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Field Theory II


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Theorem. Let E and F be two fields, and let σ: F → E be an embedding of a field F into a field E. Then there exist a field K such that F is a subfield of K and σ can be extended to an isomorphism of K onto E.


Krnoecker’s Theorem. Existence of extension. Let F be a field and let f(x) be a non-constant polynomial in F[x]. Then, there exists an extension E of F in which f(x) has a root or zero. (Figure 1.f)

Theorem. Let p(x) be an irreducible polynomial in F[x] and let u be a root of p(x) in an extension E of F. Then,

  1. F(u), the subfield of E generated by F and u is the smallest field containing F and u. It is indeed F[u], the smallest subring containing both F and u = {b0 + b1u + ··· + bmum ∈ E | b0 + b1x + ··· + bmxm ∈ F[x]}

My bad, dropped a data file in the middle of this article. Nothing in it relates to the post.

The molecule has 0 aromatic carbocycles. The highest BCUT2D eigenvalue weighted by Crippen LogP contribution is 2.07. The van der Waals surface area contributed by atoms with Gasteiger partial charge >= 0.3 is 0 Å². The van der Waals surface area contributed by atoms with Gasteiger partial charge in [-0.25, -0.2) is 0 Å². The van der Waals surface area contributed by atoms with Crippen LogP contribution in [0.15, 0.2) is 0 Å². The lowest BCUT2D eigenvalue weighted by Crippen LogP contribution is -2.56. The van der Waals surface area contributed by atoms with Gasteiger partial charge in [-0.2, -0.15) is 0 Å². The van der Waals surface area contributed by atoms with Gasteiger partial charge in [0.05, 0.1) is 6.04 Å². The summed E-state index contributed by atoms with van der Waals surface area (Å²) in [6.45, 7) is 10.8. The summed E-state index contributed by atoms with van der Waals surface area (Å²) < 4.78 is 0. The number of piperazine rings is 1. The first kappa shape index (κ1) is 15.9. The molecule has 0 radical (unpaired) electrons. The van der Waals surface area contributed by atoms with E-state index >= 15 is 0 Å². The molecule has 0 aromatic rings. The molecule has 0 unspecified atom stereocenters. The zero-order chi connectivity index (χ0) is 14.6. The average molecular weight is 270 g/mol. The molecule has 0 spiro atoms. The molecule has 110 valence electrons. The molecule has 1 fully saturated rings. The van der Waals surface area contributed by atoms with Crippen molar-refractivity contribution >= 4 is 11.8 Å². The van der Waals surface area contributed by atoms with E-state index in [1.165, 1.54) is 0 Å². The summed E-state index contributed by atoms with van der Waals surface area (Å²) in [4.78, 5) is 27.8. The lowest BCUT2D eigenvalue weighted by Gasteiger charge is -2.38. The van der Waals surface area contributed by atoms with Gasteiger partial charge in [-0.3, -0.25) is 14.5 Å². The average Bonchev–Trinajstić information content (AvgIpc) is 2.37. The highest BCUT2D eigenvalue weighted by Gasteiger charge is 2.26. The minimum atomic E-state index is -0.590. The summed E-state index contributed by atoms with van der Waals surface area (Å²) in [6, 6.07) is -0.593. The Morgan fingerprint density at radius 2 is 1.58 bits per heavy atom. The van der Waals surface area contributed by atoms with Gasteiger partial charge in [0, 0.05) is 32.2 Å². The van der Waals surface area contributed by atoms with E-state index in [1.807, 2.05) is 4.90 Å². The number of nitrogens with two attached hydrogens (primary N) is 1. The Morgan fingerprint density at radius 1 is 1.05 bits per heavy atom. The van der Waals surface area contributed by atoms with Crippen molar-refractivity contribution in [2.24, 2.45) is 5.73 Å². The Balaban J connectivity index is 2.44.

2. If the degree of p(x) is n, the set (1, u, ···, un-1) forms a basis of F(u) over F, i.e., each element of F(u) can be written uniquely as c0 + c1u + ··· + cnun-1 where ci ∈ F, and [F(u):F] = n.


Definitions. An element α ∈ E is algebraic over F if there exists a non-constant polynomial p(x) ∈ F[x] such that p(α)=0, i.e., α is the root of p(x). Example: E = ℂ, F = ℚ, α = $\sqrt{2}$ is algebraic over ℚ, p(x) = x2 -2, and p($\sqrt{2}$)=0. Similarly, i is algebraic over ℚ, p(x) = x2 + 1, p(i) = 0. An element that is not algebraic, i.e., there no exists a non-constant polynomial p(x) such that p(α)=0 is called transcendental, e.g., π.